However, the mission also has many defenders. In an editorial astronaut Tom Jones and Planetary Society co-founder Louis Friedman argued that the ARM is a "challenging and innovative" mission that "may do much to restore near-term public interest in space exploration."

What do you think? Is the Asteroid Redirect Mission a good idea or a bad idea? Let us know in the comments section below.

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This Toaster Takes Selfies -- Because Civilization is Doomed

This Toaster Takes Selfies -- Because Civilization is Doomed

Selfies have already ruined your nights out and your social media feeds. Now they're after your breakfast.

Toasted Selfies is a new novelty toaster produced by the Vermont Novelty Toaster Corporation that allows you to toast an image of yourself into bread. It is the invention nobody wanted or asked for, but if you need more WTF in your life it could be yours for the price of $69. And anyway, why should Jesus be the only one who gets his face on bread?

The toaster uses an insert made from a photo you upload to their website. Customers are limited to one face per toaster however (you can order addition inserts separately), so choose wisely. The company outlines some recommendations for how to get the best results and recommends 300dpi images. They discourage logos, however. Hopefully they are prepared for the inevitable flood of outright strange and sexually explicit photos they will be getting.

As an aside, if you're considering buying this we'd like to refer you page 9 of this excerpt from the DSM V that contains the diagnostic criteria for Narcissistic Personality Disorder.

Head-Turning Trends in Industrial Automation

Head-Turning Trends in Industrial Automation

Robots are getting less expensive, more nimble, and smart than ever. The following examples exemplify new trends in industrial automation.


Nature has always inspired robotics. More complex, fluid movement open new avenues in manufacturing. Festo's BionicOpter is the latest example. Imitating the dragonfly, it boasts not only lightweight and fully integrated open- and closed-loop systems, but also "13 degrees of freedom." User can control the shared flapping frequency and twisting of each wing. Plus, each wing has an amplitude controller that regulates the intensity of the thrust. Control and movement is getting more refined than ever.


Toshiba Machine showed off its new TVL 500 vertical, articulated robot for only the second time in the US at Design News' Design & Manufacturing show in Schaumburg, Ill. Known as an industry leader with top-of-line robotics, Toshiba went back to the drawing board with this model, looking for ways to reduce cost without losing efficiency.

The TVL 500 features a revamped, simpler controller. That alone reduced the price $3,000. Toshiba Machine further streamlined its manufacturing process, taking advantage of standardization to reduce price point. The new robotic arm also consumes less power, saving ongoing costs in manufacturing. The final product has slower acceleration and deceleration than fancier models, but the overall speed is as good as older models. It's robotics for everyone.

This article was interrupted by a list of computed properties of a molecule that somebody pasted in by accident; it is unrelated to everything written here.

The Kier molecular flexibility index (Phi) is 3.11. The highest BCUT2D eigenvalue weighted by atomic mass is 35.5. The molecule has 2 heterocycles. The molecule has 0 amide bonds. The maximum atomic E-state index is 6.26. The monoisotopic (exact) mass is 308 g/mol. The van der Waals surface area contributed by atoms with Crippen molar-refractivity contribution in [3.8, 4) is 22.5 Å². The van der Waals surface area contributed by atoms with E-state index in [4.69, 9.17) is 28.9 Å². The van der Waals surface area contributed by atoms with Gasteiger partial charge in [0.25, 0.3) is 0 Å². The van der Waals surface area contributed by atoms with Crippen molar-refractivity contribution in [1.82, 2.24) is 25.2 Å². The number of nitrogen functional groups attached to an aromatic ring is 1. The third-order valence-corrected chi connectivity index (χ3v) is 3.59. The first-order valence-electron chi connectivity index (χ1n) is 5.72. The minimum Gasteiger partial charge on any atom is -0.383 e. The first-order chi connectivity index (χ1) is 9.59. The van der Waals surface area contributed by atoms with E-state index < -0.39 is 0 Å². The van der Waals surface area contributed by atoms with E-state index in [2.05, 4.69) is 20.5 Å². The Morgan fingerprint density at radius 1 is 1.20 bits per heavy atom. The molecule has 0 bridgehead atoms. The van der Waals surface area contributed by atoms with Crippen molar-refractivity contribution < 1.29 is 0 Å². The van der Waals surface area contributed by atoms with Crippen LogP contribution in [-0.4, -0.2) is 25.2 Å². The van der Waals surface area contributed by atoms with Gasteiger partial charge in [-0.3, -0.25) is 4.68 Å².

Optimal Design challenged it's designers to recreate the movement of a mallard duck in flight.


FER Robotics' Active Contact Flange lets robotic arms maintain steady contact pressure over time. The flange means pressure stays the same over the course of a day and over curved surfaces. This dexterity is vital in applications like sanding, where too much pressure can gouge an object. The arm senses the material and responds automatically.


Butler, a new generation of robots from Wasserbauer GmbH, feature a built-in database, ITTIA DB SQL. To make intelligent decisions, the robots collect information from sensors and build a database outlining the surroundings. No need to pull data from an outside source; the data is right in the system, making it faster and more reliable. The robots make decisions themselves. Of course, humans can also instruct them from tablets that tap into the database.

Apple's at it Again: Check Out the iPad Mini 3 Teardown

<p>Pint-sized tech means pint-sized specs! Inside the iPad Mini 3, we expect to find:</p> <ul><li>7.9-inch (diagonal) LED-backlit Multi-Touch display with IPS technology</p> <li>A7 chip with 64‑bit architecture + M7 motion coprocessor</p> <li>5 M

Bigger than an iPhone 6 Plus, but smaller than an iPad Air 2. What am I? If you answered iPad Mini 3, you are correct.

It's the latest iteration of Apple's miniature iPad, newly refreshed and updated -- and now primed for disassembly. Join us as we tear down the iPad Mini 3.

Click on the Apple iPad Mini 3 to start the slideshow.

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10 Robots That Play Well With Others

The UBR-1, by Unbounded Robotics, can manipulate objects as small as dice or a Lego piece. The robot was designed for companies that want some automation to speed up their manufacturing process, but can’t afford to fully automate their businesses. The arm

While it may not seem like bragging rights to say your robot is safe around humans, it's actually quite a big deal. There is a long history of robot accidents that have injured and even killed manufacturing workers. The industry has worked to curb this problem by containing robots in safety cages.

Those days have come to an end for many new robots that are designed to work safely around humans. Advances in safety measures come in a wide range of flavors, from soft touch arms to pressure sensors that halt the robot when it meets resistance. Vision systems have also added to the robot's awareness of its surroundings.

Safety has opened robots to a much wider range of applications, from side-by-side manufacturing work with humans, to warehouse picking and stocking, to medical patient support, even with tasks as sensitive as feeding those who cannot feed themselves.

Click on the bot below to start the slideshow.